Creating texture on inner and outer surfaces of your pottery/Part 1-using a stamp

Clay is wonderfully pliable, which is why I and so many others are so hooked on it. In some of my previous newsletters I have written about using glazes to create colour and pattern. If you want a quick recap you can find these articles in ‘A Potters Journey’ on my blog.

Textured clay works fantastically well with a glaze, no need for expensive or complicated gadgets here, the simplest of found items can be used to create detailed and intricate patterns. All you need is imagination and patience.

The following  technique is widely used and is straightforward,a simple method of creating texture and detail by using a ready-made stamp to emboss the surface. Wooden or rubber print blocks work equally well.  I’ve used a Vietnamese good luck stamp on some of my salad bowls. It wasn’t intended for use on pottery, but I tried it out and loved the result.

A stamp can be applied directly or indirectly to your wares.  Applying a stamp directly can be complicated, and there is a risk of distorting your piece or weakening the wall.  In the case of my Vietnamese stamp, I applied it indirectly.


Roll out a thin slab of clay, turning it over from time to time, so as to prevent it from sticking to the work surface and rolling pin.



Now cut the clay slab to sizes, enough for a few stamps, dip the stamp into cornflower to stop it from sticking to the clay and roll the clay over it applying slight pressure with your rolling pin or wooden dowel (using talc or other glaze materials for dipping your stamp is fine too and might create some interesting glaze effects).




Gently peel the slab of the stamp, making sure it doesn’t tear, cut it to size, place it on the pot and gently mark around it.



Now put your stamped clay aside, score the area within the markings on the pot and apply slip to it and the back of the stamped clay. Reapply the slab and join it to the pot by very gently tapping it from the centre outwards in all directions. . Be sure that the edges adhere tightly to the surface of the piece, so that the ‘stamp’ doesn’t peel away during drying and firing, remove any excess slip from the edges with a small paint brush or wet finger and carefully smooth the area.







Glazed & confused

The only way to learn about which ceramic glazes work for you is to test them. The idea is to study what happens when you mix various amounts of various ingredients in a glaze and fire them to various temperatures. It’s about understanding how different materials affect each other in order to be able to achieve the results you want, and to troubleshoot when the results are really not what you want.

Sounds confusing? Well yes, and certainly not great for those of us who avoided chemistry at school because, in essence, this is known as ‘glaze chemistry’ which is complex and at times intimidating.

Recently, I was working on blending some new colours into my wares, not just new colours but new applications – white with a yellow stripe, white with a purple stripe and several others. I bought some new commercial stains and glazes in the colours I want, and experimented with them. I tried several glazing tests and methods:

  1. A) Mixing commercial stains into engobes, as I do with colouring oxides.
  2. B) Mixing stains into my own glazes.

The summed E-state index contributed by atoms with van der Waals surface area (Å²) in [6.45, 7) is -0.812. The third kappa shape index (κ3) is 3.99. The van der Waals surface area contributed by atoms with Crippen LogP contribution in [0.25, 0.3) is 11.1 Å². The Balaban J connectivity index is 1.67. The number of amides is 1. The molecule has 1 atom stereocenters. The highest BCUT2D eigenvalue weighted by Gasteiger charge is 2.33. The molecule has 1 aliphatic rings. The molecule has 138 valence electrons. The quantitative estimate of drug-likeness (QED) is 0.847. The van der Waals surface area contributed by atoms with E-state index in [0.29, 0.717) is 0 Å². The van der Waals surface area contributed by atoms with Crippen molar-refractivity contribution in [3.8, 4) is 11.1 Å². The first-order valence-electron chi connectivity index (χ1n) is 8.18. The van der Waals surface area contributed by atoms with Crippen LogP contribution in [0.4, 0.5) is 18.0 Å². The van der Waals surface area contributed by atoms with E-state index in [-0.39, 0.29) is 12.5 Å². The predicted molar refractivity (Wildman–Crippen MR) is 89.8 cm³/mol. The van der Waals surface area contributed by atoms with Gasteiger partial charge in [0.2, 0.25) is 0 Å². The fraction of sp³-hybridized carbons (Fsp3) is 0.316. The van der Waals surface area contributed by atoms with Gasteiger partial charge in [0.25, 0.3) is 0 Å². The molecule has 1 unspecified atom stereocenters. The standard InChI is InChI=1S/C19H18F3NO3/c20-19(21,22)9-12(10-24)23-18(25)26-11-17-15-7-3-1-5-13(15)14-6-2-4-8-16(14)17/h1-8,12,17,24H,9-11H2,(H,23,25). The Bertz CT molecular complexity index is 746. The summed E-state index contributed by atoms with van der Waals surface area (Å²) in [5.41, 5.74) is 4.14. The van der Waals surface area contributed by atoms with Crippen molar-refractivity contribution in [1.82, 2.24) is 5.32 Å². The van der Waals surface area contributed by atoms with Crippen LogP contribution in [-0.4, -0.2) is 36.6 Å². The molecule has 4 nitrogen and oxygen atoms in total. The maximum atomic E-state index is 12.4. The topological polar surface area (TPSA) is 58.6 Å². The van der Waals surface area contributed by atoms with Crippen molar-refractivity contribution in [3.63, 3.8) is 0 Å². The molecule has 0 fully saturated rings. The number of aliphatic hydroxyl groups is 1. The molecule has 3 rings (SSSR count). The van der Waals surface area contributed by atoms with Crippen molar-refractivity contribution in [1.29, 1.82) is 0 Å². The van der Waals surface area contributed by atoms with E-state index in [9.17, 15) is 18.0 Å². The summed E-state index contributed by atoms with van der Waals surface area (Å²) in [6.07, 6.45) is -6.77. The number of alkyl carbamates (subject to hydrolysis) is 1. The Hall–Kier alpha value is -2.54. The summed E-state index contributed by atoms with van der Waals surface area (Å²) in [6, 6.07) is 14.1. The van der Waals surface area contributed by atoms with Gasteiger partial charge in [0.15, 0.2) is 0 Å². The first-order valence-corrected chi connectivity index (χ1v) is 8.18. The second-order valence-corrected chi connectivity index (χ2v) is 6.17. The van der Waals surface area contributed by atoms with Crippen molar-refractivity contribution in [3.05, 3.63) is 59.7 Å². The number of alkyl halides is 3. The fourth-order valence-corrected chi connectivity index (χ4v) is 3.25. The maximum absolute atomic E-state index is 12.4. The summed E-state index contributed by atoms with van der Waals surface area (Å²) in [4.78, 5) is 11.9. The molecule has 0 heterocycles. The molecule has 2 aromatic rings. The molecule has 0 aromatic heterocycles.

3. C) Using coloured commercial brush-on glazes over my own glazes.
  4. D) Using low-temperature glazes over a high-temperature matt glaze in the hope that they would run down and blend into the base glaze.

So far, I’ve had very limited success with these tests. In general reds do show up, yellows disappear or come out faded at best; and the colours stay put, they do not run down the sides of my pots

I’d like this tale to have a happy ending, but I’ve not yet solved this chemical conundrum. However, I must emphasize that it’s vital to keep all test results. Even if they are not what you’re looking for at the time, this little bit of research may lead you to what you are looking for later on.

Also, my quest for a solution to my glazing problems led me to a website which aims to make glazing chemistry more like glazing cookery, with all recipes tried , tested and available at the click of a button. Who knows – I might be uploading a recipe of mine to this collection quite soon?!

The wonderful world of glazing

When it goes well it’s wonderful, when it goes wrong it’s anything but…
In past newsletters I’ve touched on some pottery basics – clay, turning, firing, and even glazing. But my glazing skills have really been put to the test in recent weeks as I grapple with trying to work out new methods for my current project. What might seem straightforward in the world of colour is extremely complex in the world of glazing.
The glaze is the final layer, the coating that fuses with a ceramic item in firing, intended to colour, decorate, strengthen and waterproof that item. As a rule, glazes can be classified into two types: those that are fired at low temperatures – up to 110° centigrade – seal and waterproof the clay, and are also decorative; and those that I use, fired at high temperatures – at least 120° – which are absolutely impermeable, amalgamating with the surface of the clay to improve the quality of the finished article. They also have a strong aesthetic element. I prepare my own glazes, and they are what give my pottery its unique character.
Raw glazes are compounds of silica, minerals, and metal oxides, and are applied in various ways, mainly by dipping the item into a glaze solution or by applying it directly, either with a brush or by spraying.